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Two novel, putatively cell wall-associated and glycosylphosphatidylinositol-anchored α-glucanotransferase enzymes of Aspergillus niger

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Author: Kaaij, R.M. van der · Yuan, X.L. · Franken, A. · Ram, A.F.J. · Punt, P.J. · Maarel, M.J.E.C. van der · Dijkhuizen, L.
Institution: TNO Kwaliteit van Leven
Source:Eukaryotic Cell, 7, 6, 1178-1188
Identifier: 240062
doi: doi:10.1128/EC.00354-06
Keywords: Biology · Food technology · 4 alpha glucanotransferase · 4 alpha-glucanotransferase · fungal protein · glycogen debranching enzyme · glycosylphosphatidylinositol · hybrid protein · isoenzyme · maltooligosaccharides · oligosaccharide · unclassified drug · amino acid sequence · article · Aspergillus niger · cell wall · chemistry · classification · cytology · enzymology · genetics · metabolism · molecular genetics · nucleotide sequence · phylogeny · sequence alignment · sequence homology · Amino Acid Sequence · Aspergillus niger · Base Sequence · Cell Wall · Fungal Proteins · Glycogen Debranching Enzyme System · Glycosylphosphatidylinositols · Isoenzymes · Molecular Sequence Data · Oligosaccharides · Phylogeny · Recombinant Fusion Proteins · Sequence Alignment · Sequence Homology, Amino Acid · Aspergillus niger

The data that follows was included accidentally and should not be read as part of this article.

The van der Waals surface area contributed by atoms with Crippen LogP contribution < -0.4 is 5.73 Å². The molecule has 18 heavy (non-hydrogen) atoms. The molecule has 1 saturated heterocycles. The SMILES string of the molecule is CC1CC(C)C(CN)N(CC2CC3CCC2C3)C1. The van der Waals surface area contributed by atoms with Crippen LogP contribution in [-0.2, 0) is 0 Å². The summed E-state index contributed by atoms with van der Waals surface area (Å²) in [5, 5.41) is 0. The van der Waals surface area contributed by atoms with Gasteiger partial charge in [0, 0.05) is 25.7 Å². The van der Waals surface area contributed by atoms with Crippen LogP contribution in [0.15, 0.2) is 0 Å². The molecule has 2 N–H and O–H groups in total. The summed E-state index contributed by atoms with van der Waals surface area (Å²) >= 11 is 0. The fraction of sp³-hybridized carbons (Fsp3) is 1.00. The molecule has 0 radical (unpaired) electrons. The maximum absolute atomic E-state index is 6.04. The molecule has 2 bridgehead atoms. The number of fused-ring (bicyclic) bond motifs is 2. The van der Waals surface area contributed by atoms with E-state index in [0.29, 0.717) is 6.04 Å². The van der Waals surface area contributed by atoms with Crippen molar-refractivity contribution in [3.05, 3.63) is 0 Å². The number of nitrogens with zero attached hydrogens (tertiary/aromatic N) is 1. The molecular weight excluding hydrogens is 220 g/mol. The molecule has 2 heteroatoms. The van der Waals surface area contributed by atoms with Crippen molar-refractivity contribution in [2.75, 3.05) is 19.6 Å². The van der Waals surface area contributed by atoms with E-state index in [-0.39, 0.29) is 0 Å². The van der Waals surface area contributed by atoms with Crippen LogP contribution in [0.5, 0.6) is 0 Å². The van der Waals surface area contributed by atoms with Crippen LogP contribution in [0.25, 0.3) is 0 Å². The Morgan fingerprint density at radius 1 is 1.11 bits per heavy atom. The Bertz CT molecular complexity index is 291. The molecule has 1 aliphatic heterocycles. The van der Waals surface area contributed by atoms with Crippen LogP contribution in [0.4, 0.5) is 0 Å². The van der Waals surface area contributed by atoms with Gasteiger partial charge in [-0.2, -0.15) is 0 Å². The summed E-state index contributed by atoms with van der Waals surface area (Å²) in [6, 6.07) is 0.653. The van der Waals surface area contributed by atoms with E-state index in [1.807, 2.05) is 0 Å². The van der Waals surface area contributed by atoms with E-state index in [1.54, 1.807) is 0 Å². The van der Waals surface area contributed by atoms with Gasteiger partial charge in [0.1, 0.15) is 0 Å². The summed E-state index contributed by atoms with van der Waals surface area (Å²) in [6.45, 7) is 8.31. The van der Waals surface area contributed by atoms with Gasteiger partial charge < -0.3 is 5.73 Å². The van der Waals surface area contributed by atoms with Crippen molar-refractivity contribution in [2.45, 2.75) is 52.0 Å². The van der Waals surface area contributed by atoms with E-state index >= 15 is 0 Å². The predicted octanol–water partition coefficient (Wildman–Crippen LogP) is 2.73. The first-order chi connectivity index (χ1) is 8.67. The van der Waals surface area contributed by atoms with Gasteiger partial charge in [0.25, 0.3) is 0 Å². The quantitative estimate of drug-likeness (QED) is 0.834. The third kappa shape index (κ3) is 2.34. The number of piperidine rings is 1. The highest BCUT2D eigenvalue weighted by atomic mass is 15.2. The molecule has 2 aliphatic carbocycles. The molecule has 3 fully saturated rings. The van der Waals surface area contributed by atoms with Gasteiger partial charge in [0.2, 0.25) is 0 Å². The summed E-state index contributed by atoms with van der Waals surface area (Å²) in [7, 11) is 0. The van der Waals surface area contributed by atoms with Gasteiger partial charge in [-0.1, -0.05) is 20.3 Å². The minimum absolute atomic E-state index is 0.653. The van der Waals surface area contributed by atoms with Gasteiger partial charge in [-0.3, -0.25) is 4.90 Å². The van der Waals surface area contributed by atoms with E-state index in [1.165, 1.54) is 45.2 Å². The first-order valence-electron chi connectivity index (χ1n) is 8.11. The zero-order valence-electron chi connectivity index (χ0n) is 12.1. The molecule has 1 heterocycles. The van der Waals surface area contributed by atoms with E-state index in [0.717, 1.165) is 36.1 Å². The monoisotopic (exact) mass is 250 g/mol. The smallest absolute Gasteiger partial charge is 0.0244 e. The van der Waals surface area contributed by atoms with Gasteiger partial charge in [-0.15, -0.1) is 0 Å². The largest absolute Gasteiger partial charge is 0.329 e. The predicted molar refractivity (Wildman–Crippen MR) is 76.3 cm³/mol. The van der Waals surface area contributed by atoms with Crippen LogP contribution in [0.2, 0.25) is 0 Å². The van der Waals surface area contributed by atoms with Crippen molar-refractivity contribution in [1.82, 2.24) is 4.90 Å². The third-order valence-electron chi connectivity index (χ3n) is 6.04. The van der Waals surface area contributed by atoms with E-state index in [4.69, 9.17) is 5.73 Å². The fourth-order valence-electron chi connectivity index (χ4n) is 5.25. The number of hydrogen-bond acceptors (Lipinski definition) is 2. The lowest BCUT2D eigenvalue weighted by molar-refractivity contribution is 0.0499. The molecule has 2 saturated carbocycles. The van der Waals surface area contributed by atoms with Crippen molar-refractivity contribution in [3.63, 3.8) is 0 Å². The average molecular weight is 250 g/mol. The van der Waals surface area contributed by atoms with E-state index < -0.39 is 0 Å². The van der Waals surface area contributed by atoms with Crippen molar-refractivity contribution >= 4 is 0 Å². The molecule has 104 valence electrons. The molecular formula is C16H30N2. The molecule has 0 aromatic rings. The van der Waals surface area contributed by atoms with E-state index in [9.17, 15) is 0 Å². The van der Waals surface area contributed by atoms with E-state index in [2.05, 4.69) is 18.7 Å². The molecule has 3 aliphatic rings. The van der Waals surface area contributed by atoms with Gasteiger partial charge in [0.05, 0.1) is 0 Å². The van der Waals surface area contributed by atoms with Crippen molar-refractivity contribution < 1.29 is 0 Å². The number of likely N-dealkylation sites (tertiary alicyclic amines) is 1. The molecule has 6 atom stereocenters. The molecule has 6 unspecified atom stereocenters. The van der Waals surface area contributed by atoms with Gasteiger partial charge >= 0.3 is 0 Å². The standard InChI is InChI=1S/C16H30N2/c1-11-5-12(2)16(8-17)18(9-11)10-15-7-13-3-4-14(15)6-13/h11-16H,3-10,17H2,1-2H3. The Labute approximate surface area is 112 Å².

In the genome sequence of Aspergillus niger CBS 513.88, three genes were identified with high similarity to fungal α-amylases. The protein sequences derived from these genes were different in two ways from all described fungal α-amylases: they were predicted to be glycosylphosphatidylinositol anchored, and some highly conserved amino acids of enzymes in the α-amylase family were absent. We expressed two of these enzymes in a suitable A. niger strain and characterized the purified proteins. Both enzymes showed transglycosylation activity on donor substrates with α-(1,4)- glycosidic bonds and at least five anhydroglucose units. The enzymes, designated AgtA and AgtB, produced new α-(1,4)-glycosidic bonds and therefore belong to the group of the 4-α-glucanotransferases (EC Their reaction products reached a degree of polymerization of at least 30. Maltose and larger maltooligosaccharides were the most efficient acceptor substrates, although AgtA also used small nigerooligosaccharides containing α-(1,3)-glycosidic bonds as acceptor substrate. An agtA knockout of A. niger showed an increased susceptibility towards the cell wall-disrupting compound calcofluor white, indicating a cell wall integrity defect in this strain. Homologues of AgtA and AgtB are present in other fungal species with α-glucans in their cell walls, but not in yeast species lacking cell wall α-glucan. Possible roles for these enzymes in the synthesis and/or maintenance of the fungal cell wall are discussed. Copyright © 2007, American Society for Microbiology. All Rights Reserved.